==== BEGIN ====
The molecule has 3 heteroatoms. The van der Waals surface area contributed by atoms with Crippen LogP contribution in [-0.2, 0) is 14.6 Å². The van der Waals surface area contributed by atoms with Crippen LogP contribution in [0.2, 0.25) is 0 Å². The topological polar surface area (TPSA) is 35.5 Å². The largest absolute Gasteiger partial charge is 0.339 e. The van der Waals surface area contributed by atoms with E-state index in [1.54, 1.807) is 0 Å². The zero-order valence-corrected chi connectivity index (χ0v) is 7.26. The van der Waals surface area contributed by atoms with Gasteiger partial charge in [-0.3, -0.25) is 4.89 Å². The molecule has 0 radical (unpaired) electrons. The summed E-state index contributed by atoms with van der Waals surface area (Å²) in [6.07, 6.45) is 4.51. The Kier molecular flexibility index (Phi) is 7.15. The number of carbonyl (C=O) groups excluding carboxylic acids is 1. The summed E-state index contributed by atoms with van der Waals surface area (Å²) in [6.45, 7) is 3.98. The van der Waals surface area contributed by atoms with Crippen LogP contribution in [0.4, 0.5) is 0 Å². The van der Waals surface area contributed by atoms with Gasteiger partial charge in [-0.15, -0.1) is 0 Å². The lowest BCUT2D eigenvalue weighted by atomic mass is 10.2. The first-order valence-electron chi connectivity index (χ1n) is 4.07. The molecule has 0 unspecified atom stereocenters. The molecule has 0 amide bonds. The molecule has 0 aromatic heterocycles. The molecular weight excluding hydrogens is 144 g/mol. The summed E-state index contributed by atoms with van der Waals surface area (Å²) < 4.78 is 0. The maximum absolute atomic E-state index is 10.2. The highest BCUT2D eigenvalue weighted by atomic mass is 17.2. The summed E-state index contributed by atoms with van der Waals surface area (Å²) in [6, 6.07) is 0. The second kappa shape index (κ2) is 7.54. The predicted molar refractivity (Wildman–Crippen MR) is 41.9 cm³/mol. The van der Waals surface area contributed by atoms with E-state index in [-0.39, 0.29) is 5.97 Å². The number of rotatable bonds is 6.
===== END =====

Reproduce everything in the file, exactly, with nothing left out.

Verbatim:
The molecule has 3 heteroatoms. The van der Waals surface area contributed by atoms with Crippen LogP contribution in [-0.2, 0) is 14.6 Å². The van der Waals surface area contributed by atoms with Crippen LogP contribution in [0.2, 0.25) is 0 Å². The topological polar surface area (TPSA) is 35.5 Å². The largest absolute Gasteiger partial charge is 0.339 e. The van der Waals surface area contributed by atoms with E-state index in [1.54, 1.807) is 0 Å². The zero-order valence-corrected chi connectivity index (χ0v) is 7.26. The van der Waals surface area contributed by atoms with Gasteiger partial charge in [-0.3, -0.25) is 4.89 Å². The molecule has 0 radical (unpaired) electrons. The summed E-state index contributed by atoms with van der Waals surface area (Å²) in [6.07, 6.45) is 4.51. The Kier molecular flexibility index (Phi) is 7.15. The number of carbonyl (C=O) groups excluding carboxylic acids is 1. The summed E-state index contributed by atoms with van der Waals surface area (Å²) in [6.45, 7) is 3.98. The van der Waals surface area contributed by atoms with Crippen LogP contribution in [0.4, 0.5) is 0 Å². The van der Waals surface area contributed by atoms with Gasteiger partial charge in [-0.15, -0.1) is 0 Å². The lowest BCUT2D eigenvalue weighted by atomic mass is 10.2. The first-order valence-electron chi connectivity index (χ1n) is 4.07. The molecule has 0 unspecified atom stereocenters. The molecule has 0 amide bonds. The molecule has 0 aromatic heterocycles. The molecular weight excluding hydrogens is 144 g/mol. The summed E-state index contributed by atoms with van der Waals surface area (Å²) < 4.78 is 0. The maximum absolute atomic E-state index is 10.2. The highest BCUT2D eigenvalue weighted by atomic mass is 17.2. The summed E-state index contributed by atoms with van der Waals surface area (Å²) in [6, 6.07) is 0. The second kappa shape index (κ2) is 7.54. The predicted molar refractivity (Wildman–Crippen MR) is 41.9 cm³/mol. The van der Waals surface area contributed by atoms with E-state index in [-0.39, 0.29) is 5.97 Å². The number of rotatable bonds is 6.